The history of diabetes: November 14 marks 100 years of insulin

Frequent urination was first documented in Egypt as a symptom of a mysterious disease that also caused increased thirst and emaciation.

Karen Hawthorne 7 minute read November 12, 2021
vintage photo of old book and stethoscope

In 1922, a fourteen-year-old was the first to receive an injection of purified insulin. GETTY

Every second, the pancreas secretes just the right amount of insulin or glucagon to lower or raise blood sugar. The secretion goes directly to the liver, the hub of life-sustaining metabolic processes, and then it’s delivered to all tissues in the body through circulation.

That’s how we all keep humming along.

But what happens when your pancreas can’t produce insulin or your body becomes resistant to insulin?

Diabetes is a disease that is becoming alarmingly common with about 3.7 million Canadians diagnosed and a market for medications in Canada that is expected to grow at a rate of nine per cent in the next five years reaching US$16.3 billion.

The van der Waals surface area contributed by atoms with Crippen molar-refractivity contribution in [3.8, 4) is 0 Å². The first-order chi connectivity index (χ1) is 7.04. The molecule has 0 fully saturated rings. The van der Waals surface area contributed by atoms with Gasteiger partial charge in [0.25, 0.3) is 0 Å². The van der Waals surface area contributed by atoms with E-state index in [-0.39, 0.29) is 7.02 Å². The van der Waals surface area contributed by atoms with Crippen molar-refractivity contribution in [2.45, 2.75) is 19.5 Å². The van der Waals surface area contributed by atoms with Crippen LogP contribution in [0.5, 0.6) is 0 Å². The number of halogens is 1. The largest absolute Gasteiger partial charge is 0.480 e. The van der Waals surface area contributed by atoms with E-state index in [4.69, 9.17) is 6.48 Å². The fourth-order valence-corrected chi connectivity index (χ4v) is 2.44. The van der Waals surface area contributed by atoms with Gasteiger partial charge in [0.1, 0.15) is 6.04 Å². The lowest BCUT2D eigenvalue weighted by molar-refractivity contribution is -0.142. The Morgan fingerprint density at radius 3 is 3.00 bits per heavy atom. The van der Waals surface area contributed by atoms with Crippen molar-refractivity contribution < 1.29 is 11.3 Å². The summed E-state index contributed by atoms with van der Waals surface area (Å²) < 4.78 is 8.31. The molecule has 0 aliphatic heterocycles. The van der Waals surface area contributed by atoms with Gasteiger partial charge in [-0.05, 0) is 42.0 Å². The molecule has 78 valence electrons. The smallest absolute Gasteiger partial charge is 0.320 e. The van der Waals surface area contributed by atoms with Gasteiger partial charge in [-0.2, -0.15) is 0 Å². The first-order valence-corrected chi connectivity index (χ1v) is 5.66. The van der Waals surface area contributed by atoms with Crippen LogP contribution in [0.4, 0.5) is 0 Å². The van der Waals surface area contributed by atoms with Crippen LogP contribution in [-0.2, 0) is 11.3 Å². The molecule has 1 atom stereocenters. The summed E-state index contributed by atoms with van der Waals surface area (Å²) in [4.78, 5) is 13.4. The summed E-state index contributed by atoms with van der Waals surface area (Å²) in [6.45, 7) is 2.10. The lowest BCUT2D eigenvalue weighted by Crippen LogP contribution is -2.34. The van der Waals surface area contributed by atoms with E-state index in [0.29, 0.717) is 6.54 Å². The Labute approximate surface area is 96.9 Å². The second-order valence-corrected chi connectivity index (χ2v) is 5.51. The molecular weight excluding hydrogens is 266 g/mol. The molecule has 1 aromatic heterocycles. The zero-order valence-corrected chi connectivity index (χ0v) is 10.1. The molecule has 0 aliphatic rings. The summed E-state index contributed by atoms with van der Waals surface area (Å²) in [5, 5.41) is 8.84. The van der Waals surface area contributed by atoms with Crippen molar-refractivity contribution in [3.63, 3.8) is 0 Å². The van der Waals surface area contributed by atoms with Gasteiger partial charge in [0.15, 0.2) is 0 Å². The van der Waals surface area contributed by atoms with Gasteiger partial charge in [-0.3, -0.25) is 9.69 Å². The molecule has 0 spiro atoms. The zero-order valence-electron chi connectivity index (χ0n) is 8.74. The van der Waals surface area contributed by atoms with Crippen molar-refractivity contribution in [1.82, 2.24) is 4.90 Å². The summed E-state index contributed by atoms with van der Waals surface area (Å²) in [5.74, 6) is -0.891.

Where did it all start — and how far have we come in terms of treatment? Well, the history of this common disease goes back centuries.

Editor’s note: BCE stands for Before Common Era, CE stands for Common Era. 

1552 BCE Hesy-Ra, an Egyptian physician, first documents frequent urination as a symptom of a mysterious disease (known today as type 1 diabetes) that also caused increased thirst and emaciation. Doctors prescribe whole grains to help limit the symptoms, a dietary move research continues to support.